By 23 March 2020, just a couple of short months into the pandemic, the University of Melbourne had migrated to a purely virtual campus.
As well as hosting 152 PhD students, the Doherty Institute delivers specialised courses in bacteriology, virology, immunology and pathology, along with more generalist infection and immunity subjects, in purpose-built student laboratories and learning facilities.
With the onset of the pandemic, the reality dawned that these state-of-the-art facilities would be redundant, and the courses would need to be offered entirely online.
There was no blueprint available on how to completely pivot this traditional, face-to-face offering to an online presence and the team encountered so many unknowns.
What format would lectures take? How would practical classes be run online? How would assessments be completed? Would students still be engaged in the absence of access to the incredible technology and equipment at the Doherty Institute?
University of Melbourne Associate Professor Odilia Wijburg, Head of Teaching and Learning at the Doherty Institute, says the sudden change to a virtual campus required them to innovate in a very short period of time.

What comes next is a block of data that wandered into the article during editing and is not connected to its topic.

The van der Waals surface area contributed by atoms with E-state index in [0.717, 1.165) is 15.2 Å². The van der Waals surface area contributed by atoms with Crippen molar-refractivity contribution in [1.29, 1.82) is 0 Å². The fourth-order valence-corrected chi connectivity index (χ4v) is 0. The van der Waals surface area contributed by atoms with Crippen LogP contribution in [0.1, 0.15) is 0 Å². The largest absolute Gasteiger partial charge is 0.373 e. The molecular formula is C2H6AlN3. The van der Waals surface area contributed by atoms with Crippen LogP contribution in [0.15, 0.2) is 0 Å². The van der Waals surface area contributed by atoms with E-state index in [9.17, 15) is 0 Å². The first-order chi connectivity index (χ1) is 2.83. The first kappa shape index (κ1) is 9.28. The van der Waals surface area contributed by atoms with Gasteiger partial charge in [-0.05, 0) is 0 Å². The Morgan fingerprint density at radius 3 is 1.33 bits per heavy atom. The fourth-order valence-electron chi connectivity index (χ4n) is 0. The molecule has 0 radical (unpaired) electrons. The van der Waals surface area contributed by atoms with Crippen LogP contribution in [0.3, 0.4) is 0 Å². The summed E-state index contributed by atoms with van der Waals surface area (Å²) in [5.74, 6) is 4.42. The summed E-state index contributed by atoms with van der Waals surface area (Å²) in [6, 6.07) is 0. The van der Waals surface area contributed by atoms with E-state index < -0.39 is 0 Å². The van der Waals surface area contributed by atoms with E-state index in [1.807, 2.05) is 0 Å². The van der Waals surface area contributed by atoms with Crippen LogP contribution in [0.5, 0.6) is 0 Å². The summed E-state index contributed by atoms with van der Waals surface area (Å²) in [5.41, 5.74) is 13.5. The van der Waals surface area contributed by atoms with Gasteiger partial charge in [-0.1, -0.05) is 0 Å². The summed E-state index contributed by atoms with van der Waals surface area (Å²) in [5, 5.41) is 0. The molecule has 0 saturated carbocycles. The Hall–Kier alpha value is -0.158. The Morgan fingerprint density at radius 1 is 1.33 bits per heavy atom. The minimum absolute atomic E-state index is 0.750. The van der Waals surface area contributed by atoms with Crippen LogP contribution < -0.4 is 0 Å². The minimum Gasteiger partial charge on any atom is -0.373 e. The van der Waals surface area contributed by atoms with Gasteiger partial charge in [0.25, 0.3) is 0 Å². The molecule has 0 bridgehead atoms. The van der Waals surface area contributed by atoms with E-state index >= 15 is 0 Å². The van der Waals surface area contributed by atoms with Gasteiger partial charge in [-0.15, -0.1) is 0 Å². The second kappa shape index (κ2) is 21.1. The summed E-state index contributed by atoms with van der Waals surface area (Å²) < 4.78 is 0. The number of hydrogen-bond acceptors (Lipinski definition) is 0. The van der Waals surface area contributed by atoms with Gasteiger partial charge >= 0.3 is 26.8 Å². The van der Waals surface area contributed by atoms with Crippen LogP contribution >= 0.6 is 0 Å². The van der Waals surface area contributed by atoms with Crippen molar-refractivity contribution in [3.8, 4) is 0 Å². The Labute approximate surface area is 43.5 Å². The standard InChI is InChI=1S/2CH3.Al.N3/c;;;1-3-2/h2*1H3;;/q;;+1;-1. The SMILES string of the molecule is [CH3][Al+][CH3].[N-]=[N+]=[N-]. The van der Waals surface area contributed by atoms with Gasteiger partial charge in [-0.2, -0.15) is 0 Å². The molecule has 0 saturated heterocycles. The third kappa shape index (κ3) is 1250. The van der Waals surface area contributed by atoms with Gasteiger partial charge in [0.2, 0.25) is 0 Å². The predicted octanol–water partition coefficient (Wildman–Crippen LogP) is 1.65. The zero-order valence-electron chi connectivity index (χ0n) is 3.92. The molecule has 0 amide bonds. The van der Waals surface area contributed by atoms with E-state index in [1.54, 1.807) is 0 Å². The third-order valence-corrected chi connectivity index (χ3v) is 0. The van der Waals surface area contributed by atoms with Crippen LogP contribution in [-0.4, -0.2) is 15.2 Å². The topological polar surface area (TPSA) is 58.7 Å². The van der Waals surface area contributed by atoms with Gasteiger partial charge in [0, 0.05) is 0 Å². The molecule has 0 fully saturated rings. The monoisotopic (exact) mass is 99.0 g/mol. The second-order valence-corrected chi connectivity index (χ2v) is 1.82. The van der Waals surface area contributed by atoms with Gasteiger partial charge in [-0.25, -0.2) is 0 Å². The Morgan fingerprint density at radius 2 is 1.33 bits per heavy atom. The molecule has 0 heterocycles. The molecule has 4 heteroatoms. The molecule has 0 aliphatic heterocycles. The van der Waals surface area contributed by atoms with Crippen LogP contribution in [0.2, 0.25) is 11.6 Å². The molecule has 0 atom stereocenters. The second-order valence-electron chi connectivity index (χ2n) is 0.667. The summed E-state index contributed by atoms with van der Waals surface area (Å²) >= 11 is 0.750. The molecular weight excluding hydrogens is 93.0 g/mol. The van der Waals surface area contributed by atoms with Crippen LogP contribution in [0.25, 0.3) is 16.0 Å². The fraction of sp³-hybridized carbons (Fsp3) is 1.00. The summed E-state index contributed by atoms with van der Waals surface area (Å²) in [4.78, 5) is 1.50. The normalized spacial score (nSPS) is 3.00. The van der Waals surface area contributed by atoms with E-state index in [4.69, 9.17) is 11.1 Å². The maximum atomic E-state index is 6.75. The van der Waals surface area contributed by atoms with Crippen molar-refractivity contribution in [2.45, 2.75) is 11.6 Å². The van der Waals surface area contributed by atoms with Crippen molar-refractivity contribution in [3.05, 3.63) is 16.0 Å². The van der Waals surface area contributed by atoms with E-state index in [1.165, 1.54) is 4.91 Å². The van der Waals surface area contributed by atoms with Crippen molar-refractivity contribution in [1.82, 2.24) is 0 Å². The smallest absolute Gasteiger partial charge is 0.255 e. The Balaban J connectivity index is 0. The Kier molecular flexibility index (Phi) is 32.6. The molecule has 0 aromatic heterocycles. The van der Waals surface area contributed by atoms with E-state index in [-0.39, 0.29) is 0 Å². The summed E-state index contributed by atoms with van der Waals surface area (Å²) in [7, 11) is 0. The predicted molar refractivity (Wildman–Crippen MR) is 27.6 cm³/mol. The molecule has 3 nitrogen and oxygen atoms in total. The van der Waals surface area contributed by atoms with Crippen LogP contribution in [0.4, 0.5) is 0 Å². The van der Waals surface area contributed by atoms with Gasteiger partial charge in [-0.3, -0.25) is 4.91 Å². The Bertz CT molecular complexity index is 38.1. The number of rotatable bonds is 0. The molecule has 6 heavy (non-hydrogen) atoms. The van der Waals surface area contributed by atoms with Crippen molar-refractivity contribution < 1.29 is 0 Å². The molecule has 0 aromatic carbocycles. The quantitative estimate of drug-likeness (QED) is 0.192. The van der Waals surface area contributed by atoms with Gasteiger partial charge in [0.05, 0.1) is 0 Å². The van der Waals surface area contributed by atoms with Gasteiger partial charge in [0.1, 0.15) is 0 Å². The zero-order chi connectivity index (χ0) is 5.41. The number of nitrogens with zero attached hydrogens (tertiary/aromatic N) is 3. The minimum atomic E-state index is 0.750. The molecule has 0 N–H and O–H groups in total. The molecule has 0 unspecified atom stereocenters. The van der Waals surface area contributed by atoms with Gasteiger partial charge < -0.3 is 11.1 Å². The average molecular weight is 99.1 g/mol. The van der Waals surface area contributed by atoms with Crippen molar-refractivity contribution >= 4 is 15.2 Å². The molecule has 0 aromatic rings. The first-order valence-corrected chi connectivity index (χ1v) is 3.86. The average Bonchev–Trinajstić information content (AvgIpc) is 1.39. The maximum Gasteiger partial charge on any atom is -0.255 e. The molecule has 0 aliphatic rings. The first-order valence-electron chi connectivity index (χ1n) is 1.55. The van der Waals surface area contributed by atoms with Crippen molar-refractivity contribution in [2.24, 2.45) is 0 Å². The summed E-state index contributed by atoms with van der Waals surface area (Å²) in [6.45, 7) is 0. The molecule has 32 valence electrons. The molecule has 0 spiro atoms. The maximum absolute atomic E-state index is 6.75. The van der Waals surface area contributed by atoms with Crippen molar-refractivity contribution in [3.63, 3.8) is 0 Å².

“We had to convert all our material to online lectures and practical classes with little warning, no previous experience and limited time for trials and training of staff. We were determined not to compromise on the high quality of our teaching and learning program and ensure the best outcome for our students,” she says.
“All the resources for the online delivery of our practical based subjects had to be prepared from scratch, and we are very grateful to the excellent technical support team in the teaching lab, who are now also experts in photography and videography!”
The resulting product? 655 lectures, 116 practical classes, 1255 hours of Zoom and around 1017 separate Zoom breakout rooms.
“For the 3890 enrolments in our subjects, we generated, checked and assessed 8035 online tests and exams excluding formative quizzes, assessed 470 oral reports and 934 written reports,” says Associate Professor Wijburg.
“As all assessment was completed online, we generated 1890 different multiple-choice questions throughout the year, all of which needed to be uploaded online. It was a mammoth effort by our staff.
“We received so much positive feedback from our students, which was incredibly rewarding. They were impressed with the efforts we made to make the online subjects more interactive, simulate in-the-lab experiences digitally and to really connect with them in a meaningful way.”